This due, in my scientific opinion, to three rules, namely:
1. There are not many of them. In the Kruger Park, where Mrs Blog and I are currently residing, there are only about 200.
2. Cheetah, in my experience, tend to be a bit flightly. They seem to be nervy, highly strung creatures, not prone (generally speaking) to hanging around and waiting for you to pull out your camera, remove the lens cap, then remember to turn it on, and
3. I will only ever see something very interesting, such as a cheetah, when I am in a rush to get out of the park, or back to camp before the evening curfew.
There are exceptions to all rules, of course. While there are not many cheetah, there are some who stick to pretty well defined territories, so if you know where to look, you might find one, such as this particularly impressive specimen...
Mrs B and I have seen this fellow so many times (about four, all up - which is a lot in terms of cheetah spotting) that we have given him a name. Spot.
One of the boundaries of Spot's territory is the dirt road that runs between Numbi and Phabeni gates in the south east of Kruger. When we've seen spot he's bee scent marking (poohing and weeing, to you and me) on prominent bits of high ground along the road, such as this tree.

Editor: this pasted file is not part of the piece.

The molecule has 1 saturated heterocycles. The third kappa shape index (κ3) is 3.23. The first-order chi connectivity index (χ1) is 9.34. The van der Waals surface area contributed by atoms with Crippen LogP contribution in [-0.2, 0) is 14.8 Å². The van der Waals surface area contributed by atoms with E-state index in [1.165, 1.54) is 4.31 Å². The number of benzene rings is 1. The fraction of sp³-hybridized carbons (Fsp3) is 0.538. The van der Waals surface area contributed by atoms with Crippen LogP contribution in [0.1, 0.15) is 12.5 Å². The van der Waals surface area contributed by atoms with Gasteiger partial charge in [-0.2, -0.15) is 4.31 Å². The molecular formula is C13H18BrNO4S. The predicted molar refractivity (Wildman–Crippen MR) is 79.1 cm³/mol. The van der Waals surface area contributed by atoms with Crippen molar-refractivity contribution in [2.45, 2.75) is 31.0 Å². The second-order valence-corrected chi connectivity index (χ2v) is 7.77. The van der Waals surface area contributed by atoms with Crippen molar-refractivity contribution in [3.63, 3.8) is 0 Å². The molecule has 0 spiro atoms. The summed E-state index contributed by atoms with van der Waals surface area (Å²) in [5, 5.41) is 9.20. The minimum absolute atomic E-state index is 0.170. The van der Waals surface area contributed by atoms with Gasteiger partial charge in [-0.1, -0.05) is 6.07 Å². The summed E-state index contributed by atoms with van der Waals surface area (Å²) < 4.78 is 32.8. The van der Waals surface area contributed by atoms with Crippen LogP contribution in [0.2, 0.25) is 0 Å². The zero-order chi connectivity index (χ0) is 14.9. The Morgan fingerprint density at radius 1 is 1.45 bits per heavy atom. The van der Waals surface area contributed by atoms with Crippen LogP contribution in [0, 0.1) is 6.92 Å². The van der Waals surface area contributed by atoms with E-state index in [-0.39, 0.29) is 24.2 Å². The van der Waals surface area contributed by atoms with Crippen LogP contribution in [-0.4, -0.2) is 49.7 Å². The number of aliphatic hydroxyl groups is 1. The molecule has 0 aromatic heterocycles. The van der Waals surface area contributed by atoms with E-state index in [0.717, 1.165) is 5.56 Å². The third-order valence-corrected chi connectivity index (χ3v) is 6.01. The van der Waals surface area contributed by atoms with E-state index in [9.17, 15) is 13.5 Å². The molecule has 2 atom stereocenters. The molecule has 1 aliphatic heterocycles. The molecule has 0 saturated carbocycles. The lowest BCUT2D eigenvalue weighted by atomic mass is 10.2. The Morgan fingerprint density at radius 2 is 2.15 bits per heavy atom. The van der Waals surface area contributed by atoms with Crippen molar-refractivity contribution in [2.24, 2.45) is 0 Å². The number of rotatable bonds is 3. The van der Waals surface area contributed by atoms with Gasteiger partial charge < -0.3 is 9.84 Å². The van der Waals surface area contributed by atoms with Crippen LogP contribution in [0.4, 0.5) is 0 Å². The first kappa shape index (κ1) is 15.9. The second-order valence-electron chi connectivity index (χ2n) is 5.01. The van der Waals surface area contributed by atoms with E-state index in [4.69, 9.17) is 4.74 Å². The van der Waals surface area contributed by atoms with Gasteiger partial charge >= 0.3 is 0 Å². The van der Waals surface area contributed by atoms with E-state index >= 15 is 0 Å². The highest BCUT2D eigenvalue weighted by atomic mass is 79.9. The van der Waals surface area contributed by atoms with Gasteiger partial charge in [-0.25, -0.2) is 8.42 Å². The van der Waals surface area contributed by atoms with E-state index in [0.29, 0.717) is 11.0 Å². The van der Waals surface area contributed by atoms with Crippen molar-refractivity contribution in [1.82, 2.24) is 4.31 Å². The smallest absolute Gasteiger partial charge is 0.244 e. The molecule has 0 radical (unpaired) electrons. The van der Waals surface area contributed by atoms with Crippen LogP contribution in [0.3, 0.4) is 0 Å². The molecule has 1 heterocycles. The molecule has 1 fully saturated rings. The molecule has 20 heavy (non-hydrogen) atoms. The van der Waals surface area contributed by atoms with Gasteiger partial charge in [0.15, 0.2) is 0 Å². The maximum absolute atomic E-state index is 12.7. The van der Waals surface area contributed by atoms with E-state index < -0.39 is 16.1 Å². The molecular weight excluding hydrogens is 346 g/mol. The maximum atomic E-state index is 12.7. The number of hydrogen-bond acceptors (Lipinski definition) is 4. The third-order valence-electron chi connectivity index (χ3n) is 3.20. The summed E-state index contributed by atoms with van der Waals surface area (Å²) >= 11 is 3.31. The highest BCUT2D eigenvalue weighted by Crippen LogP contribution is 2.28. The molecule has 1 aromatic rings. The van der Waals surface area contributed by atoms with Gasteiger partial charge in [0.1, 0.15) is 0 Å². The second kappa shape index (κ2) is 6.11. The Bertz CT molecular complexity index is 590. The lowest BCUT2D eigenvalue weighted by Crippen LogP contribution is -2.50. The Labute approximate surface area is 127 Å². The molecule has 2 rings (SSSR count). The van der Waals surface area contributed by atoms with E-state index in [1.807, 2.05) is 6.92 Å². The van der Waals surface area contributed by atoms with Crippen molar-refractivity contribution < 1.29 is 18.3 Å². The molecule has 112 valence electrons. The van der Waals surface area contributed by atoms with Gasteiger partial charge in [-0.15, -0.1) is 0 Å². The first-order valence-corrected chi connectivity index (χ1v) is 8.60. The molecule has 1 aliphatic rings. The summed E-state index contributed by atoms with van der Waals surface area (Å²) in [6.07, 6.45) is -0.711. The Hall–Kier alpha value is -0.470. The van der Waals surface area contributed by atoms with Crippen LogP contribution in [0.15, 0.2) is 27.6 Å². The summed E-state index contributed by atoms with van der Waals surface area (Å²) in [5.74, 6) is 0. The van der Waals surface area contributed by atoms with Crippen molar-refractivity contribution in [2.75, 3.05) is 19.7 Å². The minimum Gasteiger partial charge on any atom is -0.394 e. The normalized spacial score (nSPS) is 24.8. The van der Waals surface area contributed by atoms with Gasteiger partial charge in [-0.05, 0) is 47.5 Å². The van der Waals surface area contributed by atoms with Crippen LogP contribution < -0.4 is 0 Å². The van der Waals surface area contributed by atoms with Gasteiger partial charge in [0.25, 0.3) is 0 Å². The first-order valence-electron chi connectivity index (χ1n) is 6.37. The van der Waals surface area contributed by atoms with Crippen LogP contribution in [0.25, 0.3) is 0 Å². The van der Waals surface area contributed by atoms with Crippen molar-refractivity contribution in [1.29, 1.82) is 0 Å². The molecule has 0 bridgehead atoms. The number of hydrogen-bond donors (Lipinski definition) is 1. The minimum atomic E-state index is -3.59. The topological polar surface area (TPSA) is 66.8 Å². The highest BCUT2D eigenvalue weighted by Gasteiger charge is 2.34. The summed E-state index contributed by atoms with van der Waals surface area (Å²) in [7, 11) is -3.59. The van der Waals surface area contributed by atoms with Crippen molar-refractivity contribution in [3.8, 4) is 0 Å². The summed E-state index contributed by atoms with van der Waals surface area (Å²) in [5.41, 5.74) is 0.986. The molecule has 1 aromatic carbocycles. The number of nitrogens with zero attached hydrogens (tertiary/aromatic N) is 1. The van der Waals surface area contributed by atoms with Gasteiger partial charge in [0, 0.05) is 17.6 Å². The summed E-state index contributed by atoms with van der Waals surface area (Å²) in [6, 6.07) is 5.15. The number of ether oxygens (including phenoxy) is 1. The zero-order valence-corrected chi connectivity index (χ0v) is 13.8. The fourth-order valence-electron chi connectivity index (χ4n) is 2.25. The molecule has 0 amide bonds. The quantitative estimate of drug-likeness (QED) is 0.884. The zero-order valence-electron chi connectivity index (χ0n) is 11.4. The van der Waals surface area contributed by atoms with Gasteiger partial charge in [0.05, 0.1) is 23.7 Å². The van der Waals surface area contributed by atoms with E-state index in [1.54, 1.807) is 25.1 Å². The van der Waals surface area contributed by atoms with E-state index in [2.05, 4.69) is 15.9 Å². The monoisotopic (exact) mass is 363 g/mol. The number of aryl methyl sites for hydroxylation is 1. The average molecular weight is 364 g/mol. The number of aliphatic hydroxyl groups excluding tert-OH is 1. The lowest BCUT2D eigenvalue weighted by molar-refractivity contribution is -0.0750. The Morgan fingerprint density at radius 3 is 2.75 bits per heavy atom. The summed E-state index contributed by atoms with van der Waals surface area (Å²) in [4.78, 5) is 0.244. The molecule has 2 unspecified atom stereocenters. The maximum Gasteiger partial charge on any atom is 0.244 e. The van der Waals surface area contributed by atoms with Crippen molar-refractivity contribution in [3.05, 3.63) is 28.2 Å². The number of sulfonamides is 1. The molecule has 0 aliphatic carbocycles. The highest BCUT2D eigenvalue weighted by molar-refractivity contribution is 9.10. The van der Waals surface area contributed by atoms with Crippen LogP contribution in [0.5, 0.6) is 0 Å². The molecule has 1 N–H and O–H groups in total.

Cheetah don't lounge around in trees (like leopard), but they do like getting up on things to mark their turf, and to scan the surrounding country for meals.
As to rule 3 (above) Mrs B and I invariably see cool things on the odd occasion that we are in a rush, and that doesn't happen very often.
On the day we last saw spot we were hurrying to Hazyview to pick up Miss T, a former work colleague of Mrs Blog's, who spent a week with us (I must add, here, for the record that Miss T was very low maintenance, and well up for a bit of the old animal spotting, which makes her our ideal type of guest. Plus, she left behind a cool cowgirl hat that Mrs Blog has taken to wearing, so all in all, a good visit).
Yesterday, we were rushing to get out of the park to the nearby town of Nelspruit so I could get an anti-hijack immobiliser thingamebob fitted to our new(ish) Land Rover, Broomas. Broomas already had an alarm and an immobiliser, but that wasn't enough to satisfy the insurance company in the land of the car-jacking.
Of course, we saw a leopard, didn't we... stalking impala just near Malelane Gate, and didn't even have time to get a decent picture.